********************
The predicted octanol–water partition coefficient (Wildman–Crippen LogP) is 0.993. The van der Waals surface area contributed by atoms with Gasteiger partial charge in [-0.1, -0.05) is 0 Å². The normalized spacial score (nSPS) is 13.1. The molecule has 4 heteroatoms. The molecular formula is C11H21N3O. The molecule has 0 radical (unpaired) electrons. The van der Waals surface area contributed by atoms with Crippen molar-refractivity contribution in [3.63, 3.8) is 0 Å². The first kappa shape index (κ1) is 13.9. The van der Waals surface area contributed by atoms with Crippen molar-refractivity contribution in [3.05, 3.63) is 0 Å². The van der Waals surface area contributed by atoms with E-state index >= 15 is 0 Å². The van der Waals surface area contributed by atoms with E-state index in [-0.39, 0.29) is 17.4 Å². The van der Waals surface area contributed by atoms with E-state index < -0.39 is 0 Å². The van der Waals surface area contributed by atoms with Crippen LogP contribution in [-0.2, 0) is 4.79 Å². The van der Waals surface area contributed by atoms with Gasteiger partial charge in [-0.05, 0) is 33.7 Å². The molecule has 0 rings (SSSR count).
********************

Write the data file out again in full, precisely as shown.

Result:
The predicted octanol–water partition coefficient (Wildman–Crippen LogP) is 0.993. The van der Waals surface area contributed by atoms with Gasteiger partial charge in [-0.1, -0.05) is 0 Å². The normalized spacial score (nSPS) is 13.1. The molecule has 4 heteroatoms. The molecular formula is C11H21N3O. The molecule has 0 radical (unpaired) electrons. The van der Waals surface area contributed by atoms with Crippen molar-refractivity contribution in [3.63, 3.8) is 0 Å². The first kappa shape index (κ1) is 13.9. The van der Waals surface area contributed by atoms with Crippen molar-refractivity contribution in [3.05, 3.63) is 0 Å². The van der Waals surface area contributed by atoms with E-state index >= 15 is 0 Å². The van der Waals surface area contributed by atoms with E-state index in [-0.39, 0.29) is 17.4 Å². The van der Waals surface area contributed by atoms with E-state index < -0.39 is 0 Å². The van der Waals surface area contributed by atoms with Crippen LogP contribution in [-0.2, 0) is 4.79 Å². The van der Waals surface area contributed by atoms with Gasteiger partial charge in [-0.05, 0) is 33.7 Å². The molecule has 0 rings (SSSR count).